Kallas Remarks By Steve Kallas   

Steven Domalewski, the New Jersey boy who was struck in the chest by a ball hit off an aluminum bat in a youth baseball game in Wayne, New Jersey on June 6, 2006 and suffered brain damage after his heart stopped, has sued (along with his parents) Louisville Slugger (the bat manufacturer), Little League Baseball (an organization that has endorsed the use of metal bats) and The Sports Authority, Inc. (the company that sold the bat that was used when Domalewski was injured) in Superior Court of New Jersey, Passaic County. 


When Steven Domalewski, then age12, pitched in a youth baseball game on June 6, 2006 and was hit in the chest with the ball off an aluminum bat, his heart stopped, he couldn’t breathe for approximately 15 minutes, and the commotio cordis condition caused brain damage to the point where the now 14-year-old child is confined to a wheelchair, cannot speak clearly and needs 24/7 care.                     

The lawsuit is the latest salvo against aluminum bats and those who make them, sell them and support them as equally safe as wooden bats.  There is a movement against this equality theory – indeed, this season in New York City, for example, only wooden bats could be used in high school baseball games after a law was passed banning the use of metal bats for safety reasons.  Other lawsuits exist, including the case of John Baggs v. Little League International in New York State court in Staten Island, where a child was seriously hurt by a ball hit off an aluminum bat in a Little League All-Star game in Staten Island in the summer of 2006.                   

The Domalewski case in New Jersey seeks an unspecified amount of damages, including punitive damages, interest, attorneys’ fees and costs of suit.  But Mr. Domalewski’s attorney, Ernest Fronzuto, of the Ridgewood, New Jersey firm of Wellinghorst & Fronzuto, has already stated that Steven Domalewski will need millions of dollars worth of medical care, according to a report by the Associated Press.  Not surprisingly, plaintiffs are also seeking a jury trial.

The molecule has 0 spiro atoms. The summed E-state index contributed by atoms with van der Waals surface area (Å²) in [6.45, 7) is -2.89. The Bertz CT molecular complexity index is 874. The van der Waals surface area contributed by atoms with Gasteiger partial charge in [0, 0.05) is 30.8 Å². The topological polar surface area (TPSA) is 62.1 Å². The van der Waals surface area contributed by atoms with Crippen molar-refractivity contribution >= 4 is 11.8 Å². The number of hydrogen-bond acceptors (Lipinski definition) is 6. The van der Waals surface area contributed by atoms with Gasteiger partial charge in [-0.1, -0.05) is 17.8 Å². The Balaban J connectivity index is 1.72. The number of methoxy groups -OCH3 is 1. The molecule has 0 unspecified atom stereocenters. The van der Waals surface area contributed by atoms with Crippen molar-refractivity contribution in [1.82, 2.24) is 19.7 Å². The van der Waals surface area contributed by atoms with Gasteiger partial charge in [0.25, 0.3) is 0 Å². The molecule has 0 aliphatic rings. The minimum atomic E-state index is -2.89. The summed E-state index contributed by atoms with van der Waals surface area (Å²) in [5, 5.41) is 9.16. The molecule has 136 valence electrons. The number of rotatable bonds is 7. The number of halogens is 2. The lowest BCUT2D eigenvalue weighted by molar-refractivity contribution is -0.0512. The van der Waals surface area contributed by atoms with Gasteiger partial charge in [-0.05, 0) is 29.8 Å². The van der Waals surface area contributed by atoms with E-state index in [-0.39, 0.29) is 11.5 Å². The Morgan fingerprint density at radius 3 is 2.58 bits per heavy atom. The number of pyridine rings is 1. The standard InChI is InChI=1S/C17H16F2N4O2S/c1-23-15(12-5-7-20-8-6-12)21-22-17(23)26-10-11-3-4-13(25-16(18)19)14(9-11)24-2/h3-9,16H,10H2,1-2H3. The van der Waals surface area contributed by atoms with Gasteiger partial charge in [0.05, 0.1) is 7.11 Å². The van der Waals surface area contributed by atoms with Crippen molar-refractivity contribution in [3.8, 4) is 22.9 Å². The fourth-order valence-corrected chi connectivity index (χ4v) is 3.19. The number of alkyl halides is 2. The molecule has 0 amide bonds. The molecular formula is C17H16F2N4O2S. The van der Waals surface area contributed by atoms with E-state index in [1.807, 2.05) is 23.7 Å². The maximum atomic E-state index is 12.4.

The suit is an interesting one on a number of levels.  Perhaps most interesting is that Little League is being sued, despite the fact that the game was a Police Athletic League game, not a Little League game.  But one theory (among others) under which Little League is being sued, according to Mr. Fronzuto, is that Little League endorsed and endorses the use of these aluminum bats when, in fact, according to the lawsuit, they actually increase the risk of injury to young children playing baseball.  Indeed, Little League has been at the forefront of the battle between proponents of wooden bats and their (Little League’s) position that metal bats are the same in terms of the speed and danger of balls coming off of the bats whether metal or wooden.         

The lawsuit has five counts against all defendants, including a violation of the New Jersey Consumer Fraud Act, a general negligence count and a strict liability count for “a defective baseball bat which was unreasonably dangerous to users and third parties that come in contact with, or were in the vicinity of, the subject baseball bat.”        

Another interesting aspect of the lawsuit is who is NOT being sued: the Police Athletic League is not a defendant.  Nor is the child who hit the ball with the targeted metal bat made by defendant Louisville Slugger, sold by defendant The Sports Authority and endorsed by defendant Little League. 

According to the plaintiffs’ attorney, Mr. Fronzuto, the complaint has yet to be served on the defendants as of Thursday, May 22.  Once served, the defendants will have time to retain their own attorneys and file answers to the complaint and/or motions testing the validity of the complaint.     

© Copyright 2008 by Steve Kallas.  All rights reserved. 


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